Financial Planners Job DescriptionJob Descriptions October 26, 2013
Financial planners are economic experts who prepare financial plans for people and companies, including provisions for cash flow management, retirement, education, investment, insurance, tax, estate and other home issues.
Usually, the financial planner deals with personal financial planning. This is because when he or she meets with clients, it is oftentimes a custom-made solution for each individual client, who wants to protect his/her assets beyond just one business.
What Does the Financial Planner Do?
It is the job of the financial planner to consider all questions, key information, and advice from the client when creating a comprehensive financial plan. The planner, in this scenario, has a monumental task. First, he must ensure that goals are achieved and all assets are kept secure. The financial planner must also find direction and meaning in all decisions, making sure that all of these goals lead to a secure income, now and in the future. Of course, none of this happens by accident.
A successful planner ensures that all of these issues come together and that all goals are achieved by the target date. All of this will culminate in a predictable and profitable conclusion, not decided by change but based on sound mathematic decisions.
When providing these services to high profile clients, it is important to establish trust. This is partly done by honest, ethical and outgoing behavior. However, much of that trust will be earned through solid education and work experience, as well as the demonstration of competency and knowledge in your field. You’re not simply selling your products or services, but take a client-first approach to the person’s needs.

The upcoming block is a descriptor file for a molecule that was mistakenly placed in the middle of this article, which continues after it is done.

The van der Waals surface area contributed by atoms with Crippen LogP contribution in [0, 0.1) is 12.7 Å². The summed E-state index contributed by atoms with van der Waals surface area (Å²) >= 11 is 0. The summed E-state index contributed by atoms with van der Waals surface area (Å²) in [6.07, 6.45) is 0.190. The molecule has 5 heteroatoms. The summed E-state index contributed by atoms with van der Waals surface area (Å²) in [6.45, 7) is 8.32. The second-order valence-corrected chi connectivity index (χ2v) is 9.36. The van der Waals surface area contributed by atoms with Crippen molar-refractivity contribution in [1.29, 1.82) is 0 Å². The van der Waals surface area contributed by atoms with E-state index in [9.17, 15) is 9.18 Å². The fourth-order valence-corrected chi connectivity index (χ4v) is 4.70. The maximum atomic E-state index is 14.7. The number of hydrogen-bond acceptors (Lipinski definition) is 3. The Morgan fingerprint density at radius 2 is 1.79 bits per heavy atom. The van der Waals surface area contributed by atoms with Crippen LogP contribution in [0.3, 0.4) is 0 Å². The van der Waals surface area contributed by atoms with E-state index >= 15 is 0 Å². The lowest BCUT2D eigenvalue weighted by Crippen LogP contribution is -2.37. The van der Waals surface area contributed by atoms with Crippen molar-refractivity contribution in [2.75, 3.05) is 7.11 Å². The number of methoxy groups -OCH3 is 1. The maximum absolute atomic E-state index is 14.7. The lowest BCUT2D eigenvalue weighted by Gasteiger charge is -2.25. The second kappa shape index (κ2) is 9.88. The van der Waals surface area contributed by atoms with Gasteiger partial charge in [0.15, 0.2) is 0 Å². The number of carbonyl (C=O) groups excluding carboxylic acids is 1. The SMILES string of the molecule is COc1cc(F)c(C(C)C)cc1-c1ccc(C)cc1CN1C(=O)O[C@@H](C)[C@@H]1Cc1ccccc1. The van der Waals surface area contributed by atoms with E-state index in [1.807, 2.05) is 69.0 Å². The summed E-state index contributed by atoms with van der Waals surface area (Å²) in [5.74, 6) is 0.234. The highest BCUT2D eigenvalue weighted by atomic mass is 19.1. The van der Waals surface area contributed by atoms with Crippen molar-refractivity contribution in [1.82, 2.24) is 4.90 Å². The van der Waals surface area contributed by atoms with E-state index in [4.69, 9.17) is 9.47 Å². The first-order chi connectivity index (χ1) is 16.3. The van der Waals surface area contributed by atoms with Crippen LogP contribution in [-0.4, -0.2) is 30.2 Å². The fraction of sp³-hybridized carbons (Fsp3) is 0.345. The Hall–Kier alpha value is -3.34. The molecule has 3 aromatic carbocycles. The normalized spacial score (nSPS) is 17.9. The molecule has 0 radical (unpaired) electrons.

You must develop a step-by-step plan and keep your client informed as to what happens in each step. It is, in essence, a lifetime financial plan that you are developing, and you must learn to recognize a variety of financial situations so you can better determine the risk and reward potential.
Duties and the Important of Earning Trust
Regular duties of the financial planner include preparing analysis and research for the client’s review, crafting forecasts, planning meetings and debt liquidation plans, organizing scholarship or loan contracts for a child’s education, determining risk by comparing income, tax status and other legalities, and making recommendations for cash management and other financial products.
Another important aspect of the job is keeping up to date with current market trends because the failure to do this could result in a poor decision, based on non-existent factors. Therefore, full communication is necessary, not simply with the client but his staff of lawyers, accountant, bankers, trust officers and so on.
This is a job of authority and tremendous personal responsibility. It’s not enough to count the numbers or make an educated guess. This is truly a position of trust—trust that you be able to access a high risk and profitable income opportunity for years to come. The only way to do this is to start learning more about finance and the economy now.